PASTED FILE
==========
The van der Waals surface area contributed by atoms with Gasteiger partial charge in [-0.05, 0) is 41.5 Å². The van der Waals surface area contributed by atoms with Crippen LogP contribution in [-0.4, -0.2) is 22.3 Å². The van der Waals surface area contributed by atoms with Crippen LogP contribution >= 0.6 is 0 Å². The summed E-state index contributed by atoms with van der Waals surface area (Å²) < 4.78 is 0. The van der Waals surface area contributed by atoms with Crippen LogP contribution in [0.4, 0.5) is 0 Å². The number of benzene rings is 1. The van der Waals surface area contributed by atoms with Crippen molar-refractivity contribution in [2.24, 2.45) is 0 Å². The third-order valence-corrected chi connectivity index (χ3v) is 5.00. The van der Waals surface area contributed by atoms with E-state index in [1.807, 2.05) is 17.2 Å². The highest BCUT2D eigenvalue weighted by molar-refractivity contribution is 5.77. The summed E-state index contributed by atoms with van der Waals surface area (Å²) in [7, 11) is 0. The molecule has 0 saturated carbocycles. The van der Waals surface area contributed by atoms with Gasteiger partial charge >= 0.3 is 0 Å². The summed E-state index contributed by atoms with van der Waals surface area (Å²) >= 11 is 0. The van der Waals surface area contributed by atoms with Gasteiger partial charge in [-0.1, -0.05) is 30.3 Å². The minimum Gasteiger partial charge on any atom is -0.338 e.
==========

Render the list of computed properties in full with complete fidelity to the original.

The van der Waals surface area contributed by atoms with Gasteiger partial charge in [-0.05, 0) is 41.5 Å². The van der Waals surface area contributed by atoms with Crippen LogP contribution in [-0.4, -0.2) is 22.3 Å². The van der Waals surface area contributed by atoms with Crippen LogP contribution >= 0.6 is 0 Å². The summed E-state index contributed by atoms with van der Waals surface area (Å²) < 4.78 is 0. The van der Waals surface area contributed by atoms with Crippen LogP contribution in [0.4, 0.5) is 0 Å². The number of benzene rings is 1. The van der Waals surface area contributed by atoms with Crippen molar-refractivity contribution in [2.24, 2.45) is 0 Å². The third-order valence-corrected chi connectivity index (χ3v) is 5.00. The van der Waals surface area contributed by atoms with E-state index in [1.807, 2.05) is 17.2 Å². The highest BCUT2D eigenvalue weighted by molar-refractivity contribution is 5.77. The summed E-state index contributed by atoms with van der Waals surface area (Å²) in [7, 11) is 0. The molecule has 0 saturated carbocycles. The van der Waals surface area contributed by atoms with Gasteiger partial charge >= 0.3 is 0 Å². The summed E-state index contributed by atoms with van der Waals surface area (Å²) >= 11 is 0. The van der Waals surface area contributed by atoms with Gasteiger partial charge in [-0.1, -0.05) is 30.3 Å². The minimum Gasteiger partial charge on any atom is -0.338 e.